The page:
For over a year now, Corinne Atlas has been preparing for work by pulling on an oversized bug costume. It could be worse—she could have a tail.
Since October 2006, Atlas, as “Ladybug,” and 14 other cast members have been traveling the country performing the stage show My Little Pony Live!: The World’s Biggest Tea Party at venues like the Tacoma Dome and Houma, La.’s, Terrebonne Civic Center. And when the Ponies travel, they travel in style.
The show is the next evolution of the My Little Pony empire, a massively successful franchise of pastel-colored, plastic children’s toys, horse cartoons and knickknacks owned by toy mega-giant Hasbro. The stage show, which descends on Portland’s Newmark Theatre this weekend, involves oversized, potentially nightmarish real-life versions of My Little Pony favorites like Pinky Pie, Minty and Rarity the Unicorn singing, dancing and, well, planning a tea party.
Last week we caught up via phone with the 23-year-old Atlas, who gave up a college dance scholarship six years ago to begin performing with Pony Live! parent company VEE Corporation in shows like Sesame Street Live. We hoped to get some behind-the-scenes dirt from the performer—who, in addition to playing Ladybug every night, is also an understudy for the role of “Spike” the dragon—on the kids’ show and Hasbro’s plans for complete world domination.
WW : Are there any mornings that you wake up and think, “I don’t want to be a ladybug today?”
No, what I love most about my job is performing for the kids. I’d have to say that definitely the best thing about being a dancer on the road is performing for the kids, so knowing that I get to get up and perform for them never leaves me with that feeling.
Are there ever any shrieks of terror from the audience when the ponies appear on the stage for the first time?
You know what? Sometimes you randomly will have the child who’s not expecting, obviously, to see a very large pony instead of the very small ponies they’re used to playing with in their hands. But mostly it’s actually shrieks of excitement, and they call out the ponies’ names and it’s all very exciting. It really gets the rush going so you’re really excited to perform.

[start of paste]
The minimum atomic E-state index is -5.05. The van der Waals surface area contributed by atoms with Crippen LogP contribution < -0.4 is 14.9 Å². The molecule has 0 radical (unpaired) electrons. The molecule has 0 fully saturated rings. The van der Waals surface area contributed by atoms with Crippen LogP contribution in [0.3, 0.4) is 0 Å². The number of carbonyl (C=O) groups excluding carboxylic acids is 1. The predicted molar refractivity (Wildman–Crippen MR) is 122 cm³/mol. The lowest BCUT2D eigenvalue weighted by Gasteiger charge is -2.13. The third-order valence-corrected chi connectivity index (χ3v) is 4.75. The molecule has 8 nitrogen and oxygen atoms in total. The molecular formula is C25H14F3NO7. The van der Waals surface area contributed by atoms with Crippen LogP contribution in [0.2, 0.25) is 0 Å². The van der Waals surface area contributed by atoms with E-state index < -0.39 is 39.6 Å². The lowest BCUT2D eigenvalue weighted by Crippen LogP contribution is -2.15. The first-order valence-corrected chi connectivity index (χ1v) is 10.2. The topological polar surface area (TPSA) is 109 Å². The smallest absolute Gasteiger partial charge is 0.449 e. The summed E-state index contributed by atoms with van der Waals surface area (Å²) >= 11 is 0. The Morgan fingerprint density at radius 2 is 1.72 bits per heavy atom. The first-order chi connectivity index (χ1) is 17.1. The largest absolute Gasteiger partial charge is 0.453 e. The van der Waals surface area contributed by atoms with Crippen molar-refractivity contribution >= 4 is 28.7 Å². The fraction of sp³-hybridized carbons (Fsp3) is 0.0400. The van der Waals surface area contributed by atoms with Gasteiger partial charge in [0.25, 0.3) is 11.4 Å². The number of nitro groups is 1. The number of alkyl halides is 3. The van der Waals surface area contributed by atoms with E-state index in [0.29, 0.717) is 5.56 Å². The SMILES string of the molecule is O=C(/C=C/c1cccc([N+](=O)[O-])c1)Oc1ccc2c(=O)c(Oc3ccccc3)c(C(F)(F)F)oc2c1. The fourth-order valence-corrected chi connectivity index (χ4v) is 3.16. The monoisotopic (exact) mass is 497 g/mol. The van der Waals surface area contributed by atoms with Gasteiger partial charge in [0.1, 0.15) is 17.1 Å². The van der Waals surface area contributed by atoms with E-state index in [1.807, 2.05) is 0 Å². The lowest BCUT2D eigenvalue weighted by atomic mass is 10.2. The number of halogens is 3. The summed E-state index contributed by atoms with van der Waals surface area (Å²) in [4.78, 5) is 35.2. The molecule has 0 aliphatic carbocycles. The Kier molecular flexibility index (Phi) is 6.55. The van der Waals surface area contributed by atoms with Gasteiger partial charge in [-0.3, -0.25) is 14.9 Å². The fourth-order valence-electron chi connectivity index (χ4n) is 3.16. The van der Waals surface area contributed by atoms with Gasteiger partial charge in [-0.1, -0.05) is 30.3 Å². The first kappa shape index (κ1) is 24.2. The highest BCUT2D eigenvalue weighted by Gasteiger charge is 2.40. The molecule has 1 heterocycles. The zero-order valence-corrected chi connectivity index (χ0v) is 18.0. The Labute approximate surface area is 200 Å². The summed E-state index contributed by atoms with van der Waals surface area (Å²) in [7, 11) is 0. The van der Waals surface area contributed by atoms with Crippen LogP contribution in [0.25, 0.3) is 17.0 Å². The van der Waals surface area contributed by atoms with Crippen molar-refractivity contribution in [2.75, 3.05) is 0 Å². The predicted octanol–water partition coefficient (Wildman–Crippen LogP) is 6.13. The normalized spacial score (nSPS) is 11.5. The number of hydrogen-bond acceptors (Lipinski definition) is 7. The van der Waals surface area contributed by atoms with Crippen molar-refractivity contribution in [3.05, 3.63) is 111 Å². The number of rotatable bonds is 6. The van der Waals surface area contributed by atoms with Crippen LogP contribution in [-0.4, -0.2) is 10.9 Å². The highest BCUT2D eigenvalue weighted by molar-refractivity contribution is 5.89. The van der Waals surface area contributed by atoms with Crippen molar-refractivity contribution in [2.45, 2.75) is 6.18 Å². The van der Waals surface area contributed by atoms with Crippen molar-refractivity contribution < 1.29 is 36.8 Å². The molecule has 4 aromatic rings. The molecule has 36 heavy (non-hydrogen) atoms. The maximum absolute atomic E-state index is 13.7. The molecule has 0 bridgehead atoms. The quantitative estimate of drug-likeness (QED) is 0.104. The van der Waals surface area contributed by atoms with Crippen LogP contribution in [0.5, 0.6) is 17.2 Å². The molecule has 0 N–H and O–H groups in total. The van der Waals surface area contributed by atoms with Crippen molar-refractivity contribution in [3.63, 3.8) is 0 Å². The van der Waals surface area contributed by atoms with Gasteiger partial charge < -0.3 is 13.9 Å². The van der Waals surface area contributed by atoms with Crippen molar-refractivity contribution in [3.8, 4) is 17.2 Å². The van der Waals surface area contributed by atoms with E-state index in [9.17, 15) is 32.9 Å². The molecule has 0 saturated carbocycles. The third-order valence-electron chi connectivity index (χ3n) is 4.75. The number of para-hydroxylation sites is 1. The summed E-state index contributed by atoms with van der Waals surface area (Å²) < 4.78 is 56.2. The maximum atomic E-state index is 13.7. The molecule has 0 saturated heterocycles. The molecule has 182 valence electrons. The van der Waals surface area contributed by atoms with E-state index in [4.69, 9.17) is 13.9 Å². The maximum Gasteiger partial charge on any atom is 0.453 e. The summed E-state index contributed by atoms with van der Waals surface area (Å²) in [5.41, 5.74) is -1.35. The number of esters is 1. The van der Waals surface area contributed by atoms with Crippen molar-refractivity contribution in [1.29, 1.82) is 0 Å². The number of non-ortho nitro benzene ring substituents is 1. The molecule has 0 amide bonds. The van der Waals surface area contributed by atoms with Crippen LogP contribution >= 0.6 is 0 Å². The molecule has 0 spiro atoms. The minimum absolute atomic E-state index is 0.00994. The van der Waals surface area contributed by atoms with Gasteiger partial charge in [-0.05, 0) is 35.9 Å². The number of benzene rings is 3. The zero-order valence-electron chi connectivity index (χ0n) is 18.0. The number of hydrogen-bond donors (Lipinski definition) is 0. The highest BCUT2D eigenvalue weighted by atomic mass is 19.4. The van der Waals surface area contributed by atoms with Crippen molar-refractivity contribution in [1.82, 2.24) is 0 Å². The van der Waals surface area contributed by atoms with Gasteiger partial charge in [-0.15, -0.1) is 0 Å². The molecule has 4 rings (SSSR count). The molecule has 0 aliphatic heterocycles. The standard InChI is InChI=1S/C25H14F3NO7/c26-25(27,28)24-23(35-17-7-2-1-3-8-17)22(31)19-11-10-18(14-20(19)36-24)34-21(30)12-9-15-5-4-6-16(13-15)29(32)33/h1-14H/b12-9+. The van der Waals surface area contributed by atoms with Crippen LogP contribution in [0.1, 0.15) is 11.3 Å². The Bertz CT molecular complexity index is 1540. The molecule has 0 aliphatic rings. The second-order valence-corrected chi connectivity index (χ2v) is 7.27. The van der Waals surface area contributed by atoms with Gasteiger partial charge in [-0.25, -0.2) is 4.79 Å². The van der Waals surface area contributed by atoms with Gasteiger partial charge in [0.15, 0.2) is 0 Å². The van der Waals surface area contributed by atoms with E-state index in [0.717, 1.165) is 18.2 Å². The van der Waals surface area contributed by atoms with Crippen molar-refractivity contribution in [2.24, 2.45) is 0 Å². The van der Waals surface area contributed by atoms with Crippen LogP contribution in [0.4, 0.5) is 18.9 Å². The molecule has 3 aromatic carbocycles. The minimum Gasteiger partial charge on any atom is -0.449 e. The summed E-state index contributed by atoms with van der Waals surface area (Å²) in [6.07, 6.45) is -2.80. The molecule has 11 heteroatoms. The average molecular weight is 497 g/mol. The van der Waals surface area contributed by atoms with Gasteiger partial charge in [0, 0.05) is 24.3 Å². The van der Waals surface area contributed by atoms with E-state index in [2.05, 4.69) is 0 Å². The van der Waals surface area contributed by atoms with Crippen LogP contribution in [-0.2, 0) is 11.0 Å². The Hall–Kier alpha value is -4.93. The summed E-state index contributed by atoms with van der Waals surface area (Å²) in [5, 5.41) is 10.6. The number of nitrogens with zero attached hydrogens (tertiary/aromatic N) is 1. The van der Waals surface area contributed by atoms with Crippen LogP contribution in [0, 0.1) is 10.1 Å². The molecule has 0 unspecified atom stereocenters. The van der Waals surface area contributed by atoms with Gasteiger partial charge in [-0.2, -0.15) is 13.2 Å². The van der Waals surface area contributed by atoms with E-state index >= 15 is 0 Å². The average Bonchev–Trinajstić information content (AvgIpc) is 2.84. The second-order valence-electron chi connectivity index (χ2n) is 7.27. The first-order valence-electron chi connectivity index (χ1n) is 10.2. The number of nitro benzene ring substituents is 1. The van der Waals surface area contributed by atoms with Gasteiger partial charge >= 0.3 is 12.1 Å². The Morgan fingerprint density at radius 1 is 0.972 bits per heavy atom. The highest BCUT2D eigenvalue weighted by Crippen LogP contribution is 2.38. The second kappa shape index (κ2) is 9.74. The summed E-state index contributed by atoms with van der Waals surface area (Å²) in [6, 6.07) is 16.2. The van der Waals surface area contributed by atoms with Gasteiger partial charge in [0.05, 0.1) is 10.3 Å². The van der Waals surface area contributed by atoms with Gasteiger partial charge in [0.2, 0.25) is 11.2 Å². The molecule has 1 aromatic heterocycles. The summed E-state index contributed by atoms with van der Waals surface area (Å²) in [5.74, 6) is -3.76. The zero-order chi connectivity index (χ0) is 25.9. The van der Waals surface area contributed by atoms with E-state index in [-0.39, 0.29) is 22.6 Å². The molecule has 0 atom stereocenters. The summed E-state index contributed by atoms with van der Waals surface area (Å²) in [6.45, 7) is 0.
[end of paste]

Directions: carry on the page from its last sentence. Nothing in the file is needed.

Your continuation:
Do you ever sense any shadowy, suited men from Hasbro lurking around the show, making sure their taking-over-the-world plans are still on track?
No, we actually don’t.
Is there a lot of the drama that you find behind the scenes in other stage productions—like performers with drug problems, or having illicit affairs with each other?
Unfortunately it’s not a rock ’n’ roll show, so the luxuries of having things like that are not tolerated and you’d be immediately terminated. Those kinds of things just don’t fly here, and luckily we haven’t had any problems because people respect that authority, and people we hire are usually very wholesome and understand they’re coming into a children’s show. When we’re at the hotel, when we’re doing a show, we’re representing the company as a whole—not only VEE Corporation, but Hasbro, which is a huge company, and we respect trying to keep that integrity that they’ve built for years and years.
Riiight. You’ve lived in this world for a while now. Say you were—completely hypothetically—a 27-year-old male. Would you be embarrassed to tell your friends you used to play with My Little Pony dolls?
[Laughing] Probably not, only because back then they actually had some boy ponies, which may have added some masculinity to it.
Any final thoughts for the mothers and daughters the show is aimed at who are thinking about coming?
It’s an hour and a half, and in the world we have today, its really nice that I know for an hour and a half I can pull children out of thinking about the war, or these things that we’re constantly trying to hide, but also keep them aware of all the bad that’s going on.
SEE IT: My Little Pony Live! goes down 7 pm Thursday, 10:30 am and 2 pm Saturday, 1 and 4:30 pm Sunday, Jan. 11-13 at the Newmark Theatre, 1111 SW Broadway. Call 790-2787 or visit ticketmaster.com for tickets. $15-$20. Visit mylittleponylive.com if you’re confused.